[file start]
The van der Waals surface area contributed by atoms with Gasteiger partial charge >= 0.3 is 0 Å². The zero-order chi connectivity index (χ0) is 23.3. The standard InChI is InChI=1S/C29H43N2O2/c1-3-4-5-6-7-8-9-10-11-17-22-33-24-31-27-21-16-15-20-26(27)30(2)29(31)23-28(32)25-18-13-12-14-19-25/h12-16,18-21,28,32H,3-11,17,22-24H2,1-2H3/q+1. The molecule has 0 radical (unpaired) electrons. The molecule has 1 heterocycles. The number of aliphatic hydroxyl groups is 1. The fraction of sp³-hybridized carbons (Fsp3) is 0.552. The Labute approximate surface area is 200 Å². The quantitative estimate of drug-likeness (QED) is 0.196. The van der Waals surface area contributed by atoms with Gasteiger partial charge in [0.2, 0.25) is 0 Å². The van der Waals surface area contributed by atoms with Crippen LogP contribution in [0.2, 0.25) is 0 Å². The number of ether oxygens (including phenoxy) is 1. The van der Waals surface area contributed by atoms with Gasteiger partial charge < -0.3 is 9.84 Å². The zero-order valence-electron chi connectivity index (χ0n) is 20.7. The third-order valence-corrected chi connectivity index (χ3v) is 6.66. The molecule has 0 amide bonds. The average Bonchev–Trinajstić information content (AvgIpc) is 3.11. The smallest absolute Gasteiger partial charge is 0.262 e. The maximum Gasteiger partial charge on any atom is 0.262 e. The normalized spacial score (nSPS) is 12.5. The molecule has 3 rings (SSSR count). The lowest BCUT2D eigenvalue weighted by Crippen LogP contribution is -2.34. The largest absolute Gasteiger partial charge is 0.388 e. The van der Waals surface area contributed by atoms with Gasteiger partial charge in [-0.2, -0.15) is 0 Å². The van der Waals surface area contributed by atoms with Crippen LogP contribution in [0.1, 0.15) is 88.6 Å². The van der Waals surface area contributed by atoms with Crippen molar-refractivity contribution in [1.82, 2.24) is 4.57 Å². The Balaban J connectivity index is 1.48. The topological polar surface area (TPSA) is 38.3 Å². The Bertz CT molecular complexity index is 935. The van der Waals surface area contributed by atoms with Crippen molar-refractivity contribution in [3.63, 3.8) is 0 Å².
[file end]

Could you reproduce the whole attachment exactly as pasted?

The van der Waals surface area contributed by atoms with Gasteiger partial charge >= 0.3 is 0 Å². The zero-order chi connectivity index (χ0) is 23.3. The standard InChI is InChI=1S/C29H43N2O2/c1-3-4-5-6-7-8-9-10-11-17-22-33-24-31-27-21-16-15-20-26(27)30(2)29(31)23-28(32)25-18-13-12-14-19-25/h12-16,18-21,28,32H,3-11,17,22-24H2,1-2H3/q+1. The molecule has 0 radical (unpaired) electrons. The molecule has 1 heterocycles. The number of aliphatic hydroxyl groups is 1. The fraction of sp³-hybridized carbons (Fsp3) is 0.552. The Labute approximate surface area is 200 Å². The quantitative estimate of drug-likeness (QED) is 0.196. The van der Waals surface area contributed by atoms with Gasteiger partial charge in [0.2, 0.25) is 0 Å². The van der Waals surface area contributed by atoms with Crippen LogP contribution in [0.2, 0.25) is 0 Å². The number of ether oxygens (including phenoxy) is 1. The van der Waals surface area contributed by atoms with Gasteiger partial charge < -0.3 is 9.84 Å². The zero-order valence-electron chi connectivity index (χ0n) is 20.7. The third-order valence-corrected chi connectivity index (χ3v) is 6.66. The molecule has 0 amide bonds. The average Bonchev–Trinajstić information content (AvgIpc) is 3.11. The smallest absolute Gasteiger partial charge is 0.262 e. The maximum Gasteiger partial charge on any atom is 0.262 e. The normalized spacial score (nSPS) is 12.5. The molecule has 3 rings (SSSR count). The lowest BCUT2D eigenvalue weighted by Crippen LogP contribution is -2.34. The largest absolute Gasteiger partial charge is 0.388 e. The van der Waals surface area contributed by atoms with Gasteiger partial charge in [-0.2, -0.15) is 0 Å². The van der Waals surface area contributed by atoms with Crippen LogP contribution in [0.1, 0.15) is 88.6 Å². The van der Waals surface area contributed by atoms with Crippen molar-refractivity contribution in [1.82, 2.24) is 4.57 Å². The Balaban J connectivity index is 1.48. The topological polar surface area (TPSA) is 38.3 Å². The Bertz CT molecular complexity index is 935. The van der Waals surface area contributed by atoms with Crippen molar-refractivity contribution in [3.63, 3.8) is 0 Å².